The 2017 tax law created a substantially larger standard deduction for taxpayers. This change may simplify tax filing for the average American who may not need to “itemize” like before. For 2019, the standard deduction is below; these amounts increase slightly for 2020.
An Example: Married Filing Jointly
Now let’s meet Julia and Rey, our married couple with kids who live in California. Combined they earn $240,000 from their jobs and contributed $20,000 to their 401ks and $2,000 to one HSA. Their total income is reduced to their “Adjusted Gross Income” of $218,000. Now, they can claim either a standard deduction of $24,400 or look for a larger deduction by itemizing. Which itemized deductions might apply to Julia and Rey?
The most common income tax deductions include mortgage interest on buying a house, state income and local property taxes (up to $10,000), and charitable contributions—all within IRS limits. After reviewing their statements, they see that they can claim $7,000 in mortgage interest and only the maximum allowable $10,000 in state and local taxes, for a total of $17,000 in itemized deductions. Our couple chooses the standard deduction of $24,400 since it provides them with a larger amount to reduce their taxable income. (Note that personal exemptions went away with the 2017 tax law changes, and has been replaced in part with the higher standard deduction.)
We arrive at Julia’s and Rey’s taxable income on their IRS Form 1040, of $193,600. Now we can finally talk about tax brackets and marginal tax rates!
Marginal Tax Rates: The Final Step
With Julia’s and Rey’s taxable income determined, we check to see how their income flows into the tax brackets and the assigned tax rates for each bracket. But first note that, like the standard deduction, there are different marginal tax brackets and rates for taxpayers who are single, married filing jointly, heads of households and married filing separately.
Instead of tax “brackets”, think of them as “tax buckets” where our couple’s income flows into each bucket like water; when that lower tax “bucket” is filled, their income flows into the next higher income bucket that’s taxed at a higher rate. So how does their $193,600 income flow into each bucket?
Our married couple’s taxable income, like water, first flows into the 10% bucket that taxes income between $0 and $19,399 at 10%. Any income that fills that bucket flows to the next bucket up to $78,949 that gets taxed at 12% until that bucket is filled, then flows into the next bucket up to $168,399 that gets taxed at 22%, and so on. Julia’s and Rey’s taxable income flows between the 10% and 24% tax brackets for a total tax across all the marginal tax rates of $34,813.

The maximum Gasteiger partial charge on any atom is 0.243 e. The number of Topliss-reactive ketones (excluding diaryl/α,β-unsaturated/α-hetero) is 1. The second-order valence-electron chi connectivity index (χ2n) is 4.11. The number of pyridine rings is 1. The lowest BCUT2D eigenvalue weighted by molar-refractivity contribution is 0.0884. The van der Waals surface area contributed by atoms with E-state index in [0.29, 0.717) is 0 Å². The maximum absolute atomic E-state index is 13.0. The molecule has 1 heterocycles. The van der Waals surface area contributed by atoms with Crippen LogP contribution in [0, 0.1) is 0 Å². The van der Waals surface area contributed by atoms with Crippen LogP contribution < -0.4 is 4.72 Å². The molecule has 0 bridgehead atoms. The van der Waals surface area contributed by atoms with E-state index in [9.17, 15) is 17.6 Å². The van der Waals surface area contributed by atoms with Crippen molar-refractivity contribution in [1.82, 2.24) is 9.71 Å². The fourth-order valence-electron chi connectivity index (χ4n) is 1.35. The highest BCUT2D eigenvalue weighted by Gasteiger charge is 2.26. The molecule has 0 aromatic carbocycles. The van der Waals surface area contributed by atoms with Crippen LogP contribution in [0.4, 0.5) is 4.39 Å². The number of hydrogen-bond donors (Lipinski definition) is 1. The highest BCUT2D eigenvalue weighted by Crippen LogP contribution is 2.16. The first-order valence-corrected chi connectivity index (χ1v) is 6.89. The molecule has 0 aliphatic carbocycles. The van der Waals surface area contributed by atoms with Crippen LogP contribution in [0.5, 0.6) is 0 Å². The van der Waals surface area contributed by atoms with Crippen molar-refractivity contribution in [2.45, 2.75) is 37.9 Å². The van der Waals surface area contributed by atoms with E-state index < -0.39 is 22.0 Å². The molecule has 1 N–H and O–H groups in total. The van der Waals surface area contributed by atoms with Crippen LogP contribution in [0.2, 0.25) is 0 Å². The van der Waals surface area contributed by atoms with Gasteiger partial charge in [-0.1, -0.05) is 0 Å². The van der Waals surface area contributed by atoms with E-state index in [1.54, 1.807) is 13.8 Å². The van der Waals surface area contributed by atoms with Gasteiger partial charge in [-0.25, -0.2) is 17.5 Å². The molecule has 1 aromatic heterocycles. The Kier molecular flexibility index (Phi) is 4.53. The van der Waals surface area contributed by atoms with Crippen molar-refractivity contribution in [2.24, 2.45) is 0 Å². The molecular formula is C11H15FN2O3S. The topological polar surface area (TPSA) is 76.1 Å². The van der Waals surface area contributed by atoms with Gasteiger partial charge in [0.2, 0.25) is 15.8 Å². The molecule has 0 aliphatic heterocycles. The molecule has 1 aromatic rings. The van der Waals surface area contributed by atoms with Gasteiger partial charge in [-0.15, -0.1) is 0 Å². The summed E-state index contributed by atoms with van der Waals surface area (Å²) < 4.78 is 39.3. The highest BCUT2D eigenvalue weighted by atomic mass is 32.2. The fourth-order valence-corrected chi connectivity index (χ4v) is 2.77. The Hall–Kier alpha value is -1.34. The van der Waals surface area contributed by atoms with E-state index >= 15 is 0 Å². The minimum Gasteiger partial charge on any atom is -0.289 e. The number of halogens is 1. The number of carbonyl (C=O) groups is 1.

Although their highest marginal tax rate is 24%, their effective tax rate—total tax divided by taxable income—is much less at 18%. (They may also qualify for a few tax credits, but we’ll stop at taxes due for now.)
Although marginal tax rates get much attention, the effective tax rate is easier to understand and probably more relevant for you to know as the taxpayer. Your effective tax rate tells you what you actually owe in taxes as a percentage of your taxable income.
The above example uses ordinary or earned income, and a similar tiered system applies to capital gains taxes.
Does It Help to Know Income Tax Rates?
Perhaps the biggest takeaway from this illustration of marginal tax rates is to be aware of how you can take allowable deductions that reduce your overall income which in turn lowers your tax bill. For example, increasing your contributions for retirement or your HSA contributions before the tax filing deadline could keep your income from flowing into the next higher tax bracket.
Imagine if your status is “Married Filing Jointly”, and you find your taxable income is just above the $78,950 “bucket” in the table above where the marginal rate jumps from 12% to 22%. You’d have the chance to increase your pre-tax retirement or HSA contributions to lower your income and keep it in a lower tax bracket. You’d effectively decrease your income tax while increasing your retirement savings. Or, if you itemize, perhaps you’d rather give money to your favorite charity than to the government.
A little tax planning before the end of the year and the tax filing deadline can allow you to direct your hard-earned money the way you intend and not just to the IRS. When you do that, well then, won’t you be the smart one?